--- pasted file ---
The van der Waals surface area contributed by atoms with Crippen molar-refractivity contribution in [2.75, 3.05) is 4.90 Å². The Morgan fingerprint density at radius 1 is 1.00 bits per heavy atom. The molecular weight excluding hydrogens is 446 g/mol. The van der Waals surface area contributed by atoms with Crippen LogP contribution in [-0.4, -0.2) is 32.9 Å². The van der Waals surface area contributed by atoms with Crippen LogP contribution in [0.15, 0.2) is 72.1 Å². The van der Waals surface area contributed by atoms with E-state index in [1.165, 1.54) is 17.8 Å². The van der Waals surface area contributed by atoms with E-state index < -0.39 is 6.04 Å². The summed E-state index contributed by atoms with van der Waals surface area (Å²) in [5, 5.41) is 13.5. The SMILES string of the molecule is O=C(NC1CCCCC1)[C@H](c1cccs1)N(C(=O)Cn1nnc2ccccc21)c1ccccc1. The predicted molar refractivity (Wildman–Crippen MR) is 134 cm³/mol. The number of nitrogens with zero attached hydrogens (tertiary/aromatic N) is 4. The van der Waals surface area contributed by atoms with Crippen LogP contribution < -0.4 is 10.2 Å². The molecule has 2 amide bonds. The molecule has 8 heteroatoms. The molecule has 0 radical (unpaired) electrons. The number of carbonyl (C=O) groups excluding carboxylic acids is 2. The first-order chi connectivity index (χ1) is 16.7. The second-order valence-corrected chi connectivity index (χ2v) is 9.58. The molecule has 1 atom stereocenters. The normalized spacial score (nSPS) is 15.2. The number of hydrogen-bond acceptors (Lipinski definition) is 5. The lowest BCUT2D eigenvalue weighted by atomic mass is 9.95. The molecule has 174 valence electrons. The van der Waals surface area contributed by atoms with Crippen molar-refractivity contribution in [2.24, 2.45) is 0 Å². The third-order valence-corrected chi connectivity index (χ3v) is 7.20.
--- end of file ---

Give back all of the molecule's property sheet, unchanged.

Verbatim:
The van der Waals surface area contributed by atoms with Crippen molar-refractivity contribution in [2.75, 3.05) is 4.90 Å². The Morgan fingerprint density at radius 1 is 1.00 bits per heavy atom. The molecular weight excluding hydrogens is 446 g/mol. The van der Waals surface area contributed by atoms with Crippen LogP contribution in [-0.4, -0.2) is 32.9 Å². The van der Waals surface area contributed by atoms with Crippen LogP contribution in [0.15, 0.2) is 72.1 Å². The van der Waals surface area contributed by atoms with E-state index in [1.165, 1.54) is 17.8 Å². The van der Waals surface area contributed by atoms with E-state index < -0.39 is 6.04 Å². The summed E-state index contributed by atoms with van der Waals surface area (Å²) in [5, 5.41) is 13.5. The SMILES string of the molecule is O=C(NC1CCCCC1)[C@H](c1cccs1)N(C(=O)Cn1nnc2ccccc21)c1ccccc1. The predicted molar refractivity (Wildman–Crippen MR) is 134 cm³/mol. The number of nitrogens with zero attached hydrogens (tertiary/aromatic N) is 4. The van der Waals surface area contributed by atoms with Crippen LogP contribution < -0.4 is 10.2 Å². The molecule has 2 amide bonds. The molecule has 8 heteroatoms. The molecule has 0 radical (unpaired) electrons. The number of carbonyl (C=O) groups excluding carboxylic acids is 2. The first-order chi connectivity index (χ1) is 16.7. The second-order valence-corrected chi connectivity index (χ2v) is 9.58. The molecule has 1 atom stereocenters. The normalized spacial score (nSPS) is 15.2. The number of hydrogen-bond acceptors (Lipinski definition) is 5. The lowest BCUT2D eigenvalue weighted by atomic mass is 9.95. The molecule has 174 valence electrons. The van der Waals surface area contributed by atoms with Crippen molar-refractivity contribution in [2.24, 2.45) is 0 Å². The third-order valence-corrected chi connectivity index (χ3v) is 7.20.